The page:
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Tie's 8 Rules for Happiness


I am an engineer, not a psychologist. However, anyone can observe what improves his life and what worsens it. By observing my own life for decades, and also by thinking about and applying observations made by other knowledgeable sources, I have come up with a few general rules for increasing happiness. Some of these rules may at first seem at odds with each other, but if you understand them correctly, you will see they are not.

  1. Remember that happiness is all in your mind. It's a totally subjective, mental experience. It's not about what is going on outside you; it's about what is going on inside you. This may be what Jesus Christ meant when he is reported to have said, "The Kingdom of Heaven is within you." As a mental experience, you have more control over happiness than you may think. This control is a mental skill (like learning to read or to play a musical instrument) that you can improve with practice.

  2. Do not accept the misconception that what makes others happy will also make you happy. Your mental experience of happiness is unique to you. It does not apply to anyone else. This means you should feel free to tailor this list of general rules if necessary to meet your own needs.

  3. Be grateful when possible. Gratitude is a large component of happiness. If you focus on the good things in your life, your perspective on your life will be more positive. If you pray, spend a significant amount of your prayer time thanking God for the good things in your life. If you meditate, and your meditation is the type that allows you to spend time meditating on the positive things in your life, do so. What you are not trying to do is convince yourself through mental effort that you are happy. Your goal should be only to spend some time every day thinking about the things that are good in your life, and allow your mental attitude to be whatever it naturally is.

  4. Do not chase happiness. Chasing happiness makes you unhappy. I discovered this rule decades ago. Many people have difficulty accepting the veracity of this insight, but I recently found a source with more authority to back me up. In 2016, at a meeting of the Society for Personality and Social Psychology, Maya Tamir and Iris Mauss presented the paper, "Come On, Get Happy: The Ironic Effects of the Pursuit of Happiness." They found that people who feel pressure to be happy are actually less happy. "We found that when we prime people to value happiness more, they become more unhappy and depressed," Mauss stated. "Our findings offer an intriguing explanation for the vexing paradox that even in the face of objectively positive life circumstances, nations generally do not become happier." I think the solution to this apparent paradox is to develop practices in your life that are conducive to happiness without allowing yourself to have an expectation of achieving happiness. In other words, learn the mental practices that lead to happiness and perform them while accepting your current level of happiness, even if that level is unhappiness.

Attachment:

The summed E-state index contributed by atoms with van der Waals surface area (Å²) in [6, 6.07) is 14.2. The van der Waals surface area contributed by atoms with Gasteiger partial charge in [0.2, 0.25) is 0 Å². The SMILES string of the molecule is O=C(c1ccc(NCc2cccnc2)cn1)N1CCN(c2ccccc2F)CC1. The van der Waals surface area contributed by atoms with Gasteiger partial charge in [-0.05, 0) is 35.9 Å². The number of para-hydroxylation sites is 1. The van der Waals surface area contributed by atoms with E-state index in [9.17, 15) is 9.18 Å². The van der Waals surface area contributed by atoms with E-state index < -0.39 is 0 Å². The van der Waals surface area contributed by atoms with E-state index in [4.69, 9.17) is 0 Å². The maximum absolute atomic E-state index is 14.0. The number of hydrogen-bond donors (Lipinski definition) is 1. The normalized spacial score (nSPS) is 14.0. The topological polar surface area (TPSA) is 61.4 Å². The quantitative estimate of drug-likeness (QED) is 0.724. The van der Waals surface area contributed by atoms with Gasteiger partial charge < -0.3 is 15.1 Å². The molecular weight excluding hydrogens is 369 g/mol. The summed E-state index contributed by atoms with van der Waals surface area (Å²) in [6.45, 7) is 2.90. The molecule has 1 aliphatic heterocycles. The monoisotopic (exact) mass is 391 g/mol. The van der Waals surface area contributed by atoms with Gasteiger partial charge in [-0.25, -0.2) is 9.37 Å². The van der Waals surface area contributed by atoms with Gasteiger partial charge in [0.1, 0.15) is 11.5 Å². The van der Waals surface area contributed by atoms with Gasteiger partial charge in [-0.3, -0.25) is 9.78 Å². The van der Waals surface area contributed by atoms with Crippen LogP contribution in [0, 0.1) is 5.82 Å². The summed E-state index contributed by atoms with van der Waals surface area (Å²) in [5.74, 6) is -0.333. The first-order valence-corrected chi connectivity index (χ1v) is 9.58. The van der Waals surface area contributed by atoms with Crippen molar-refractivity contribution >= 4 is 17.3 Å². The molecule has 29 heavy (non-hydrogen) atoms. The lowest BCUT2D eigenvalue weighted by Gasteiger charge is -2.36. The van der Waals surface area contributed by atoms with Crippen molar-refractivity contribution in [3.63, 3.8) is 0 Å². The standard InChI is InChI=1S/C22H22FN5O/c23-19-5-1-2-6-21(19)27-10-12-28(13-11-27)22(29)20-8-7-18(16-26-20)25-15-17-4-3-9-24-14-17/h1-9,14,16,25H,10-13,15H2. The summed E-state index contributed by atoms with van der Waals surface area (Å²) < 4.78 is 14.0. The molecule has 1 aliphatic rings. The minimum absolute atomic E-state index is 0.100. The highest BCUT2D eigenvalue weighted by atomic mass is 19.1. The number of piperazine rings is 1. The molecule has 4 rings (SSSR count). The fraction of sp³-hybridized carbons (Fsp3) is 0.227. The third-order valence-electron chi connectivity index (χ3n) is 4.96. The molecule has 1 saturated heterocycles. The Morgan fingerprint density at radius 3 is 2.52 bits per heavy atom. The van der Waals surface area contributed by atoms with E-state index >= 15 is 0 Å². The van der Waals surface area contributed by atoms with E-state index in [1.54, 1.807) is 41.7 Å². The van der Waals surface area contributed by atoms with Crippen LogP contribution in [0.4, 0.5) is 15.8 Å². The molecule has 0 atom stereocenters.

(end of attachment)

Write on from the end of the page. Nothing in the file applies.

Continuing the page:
5. Stop trying so hard to control yourself and others. This is akin to trying to be happy. Trying to control others rarely works. What it does do is cause you endless frustration. Exert a reasonable, sustainable level of self control when it improves the quality of your life, but do not exert so much that it makes you miserable.

  6. Accept yourself and others as they are. Drop your expectations of yourself and others, and you will not be disappointed when you and they do not live up to your expectations. But, you will often be pleasantly surprised when you and others exceed your mental pictures of them.

  7. Develop achievable goals for your life, but do not make your happiness dependent on reaching them. Do not feel that you must accomplish them. Goals bring meaning into all of our lives. They are necessary for happiness. But if you fixate on them to the exclusion of all else, you may experience misery, instead of happiness. The one exception to this rule is fixating on something you love doing (not someone) that is also helping you to meet your goal. With this in mind, learn to value the journey more than reaching the end of the journey.

  8. Spend a significant amount of time doing things that you want to do. You will have to be the judge of what "significant" means. For example, if you have a job that brings you no happiness, either quit as soon as you can and find another job, or change your attitude about your current job by seeing the positive aspects of it and/or by changing your job to meet your need for meaning. Do the same with other activities in your life.



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